Smooth muscle cells grown in culture may provide a model system for studying the Ca2+ dependence of myosin light chain phosphorylation. Tracheal smooth muscle cells in culture had 60% of the myosin content of tracheal tissue. Western analysis with appropriate antibodies demonstrated one 20-kDa light chain and the presence of a 150-kDa myosin light chain kinase in both tracheal smooth muscle tissue and cells. Moreover, tracheal cells contained 74% of the myosin light chain kinase activity measured in tissue. Similar types of analyses of nonmuscle cells showed a much lower myosin and myosin light chain kinase content. Carbachol (10 μM) or ionomycin (10 μM) stimulation of fura-2-containing cells resulted in a rapid increase in cytosolic free Ca2+ concentration and in the extent of myosin light chain phosphorylation. Maximal increases in Ca2+ concentrations were greater with ionomycin than with carbachol (4400 versus 492 nM). Light chain phosphorylation increased after the Ca2+ concentration exceeded 200 nM from control values of 165 nM. Half-maximal phosphorylation (33%) occurred at 260 nM Ca2+. There was a similar relationship between free cytosolic Ca2+ concentrations and the extent of myosin light chain phosphorylation in carbachol- and ionomycin-stimulated cells. This relationship had a Hill coefficient of 2.7. These observations indicate that small changes in Ca2+ concentrations stimulate myosin light chain phosphorylation and thus presumably contraction in smooth muscle cells.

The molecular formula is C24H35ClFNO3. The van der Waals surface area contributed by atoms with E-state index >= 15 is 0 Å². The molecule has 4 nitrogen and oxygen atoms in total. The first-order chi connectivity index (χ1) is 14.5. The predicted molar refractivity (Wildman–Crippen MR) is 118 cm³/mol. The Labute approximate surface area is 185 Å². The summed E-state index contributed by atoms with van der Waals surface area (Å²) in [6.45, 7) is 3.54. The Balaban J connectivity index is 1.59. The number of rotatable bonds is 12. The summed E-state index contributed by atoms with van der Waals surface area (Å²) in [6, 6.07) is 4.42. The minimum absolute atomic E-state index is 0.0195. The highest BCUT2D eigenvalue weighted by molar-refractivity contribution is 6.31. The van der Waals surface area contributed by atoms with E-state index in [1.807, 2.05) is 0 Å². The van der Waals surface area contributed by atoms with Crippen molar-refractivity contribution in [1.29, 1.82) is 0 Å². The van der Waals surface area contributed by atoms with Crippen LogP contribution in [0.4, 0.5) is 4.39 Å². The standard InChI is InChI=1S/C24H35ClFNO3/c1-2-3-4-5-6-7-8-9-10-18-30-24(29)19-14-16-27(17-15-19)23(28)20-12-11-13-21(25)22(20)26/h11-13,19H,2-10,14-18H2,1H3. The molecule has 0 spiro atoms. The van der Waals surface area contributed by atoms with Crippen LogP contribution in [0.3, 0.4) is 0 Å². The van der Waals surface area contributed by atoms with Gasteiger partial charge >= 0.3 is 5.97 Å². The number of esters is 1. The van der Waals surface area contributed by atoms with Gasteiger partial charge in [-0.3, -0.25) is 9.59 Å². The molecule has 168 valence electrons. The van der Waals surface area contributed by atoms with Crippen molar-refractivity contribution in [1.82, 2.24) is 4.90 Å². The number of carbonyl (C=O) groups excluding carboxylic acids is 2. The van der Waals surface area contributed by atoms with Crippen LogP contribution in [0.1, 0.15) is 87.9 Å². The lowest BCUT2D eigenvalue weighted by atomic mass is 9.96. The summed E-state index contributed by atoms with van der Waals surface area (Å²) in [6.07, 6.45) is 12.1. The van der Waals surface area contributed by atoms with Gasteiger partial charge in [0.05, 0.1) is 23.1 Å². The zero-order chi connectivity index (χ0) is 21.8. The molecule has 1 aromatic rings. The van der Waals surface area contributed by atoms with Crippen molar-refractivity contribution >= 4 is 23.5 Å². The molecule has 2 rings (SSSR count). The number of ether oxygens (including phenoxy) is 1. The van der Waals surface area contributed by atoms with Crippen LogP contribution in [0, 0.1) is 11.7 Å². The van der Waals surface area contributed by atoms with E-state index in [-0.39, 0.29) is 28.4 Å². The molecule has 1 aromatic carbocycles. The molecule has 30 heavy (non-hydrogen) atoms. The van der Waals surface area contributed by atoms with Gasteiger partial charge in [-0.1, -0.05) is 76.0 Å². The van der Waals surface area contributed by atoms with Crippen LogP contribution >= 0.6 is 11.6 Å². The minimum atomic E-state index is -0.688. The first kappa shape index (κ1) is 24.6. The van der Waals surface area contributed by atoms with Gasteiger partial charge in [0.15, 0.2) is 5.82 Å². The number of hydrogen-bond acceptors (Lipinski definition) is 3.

|Original language||English (US)|
|Number of pages||7|
|Journal||Journal of Biological Chemistry|
|State||Published - Jan 1 1988|
ASJC Scopus subject areas
- Molecular Biology
- Cell Biology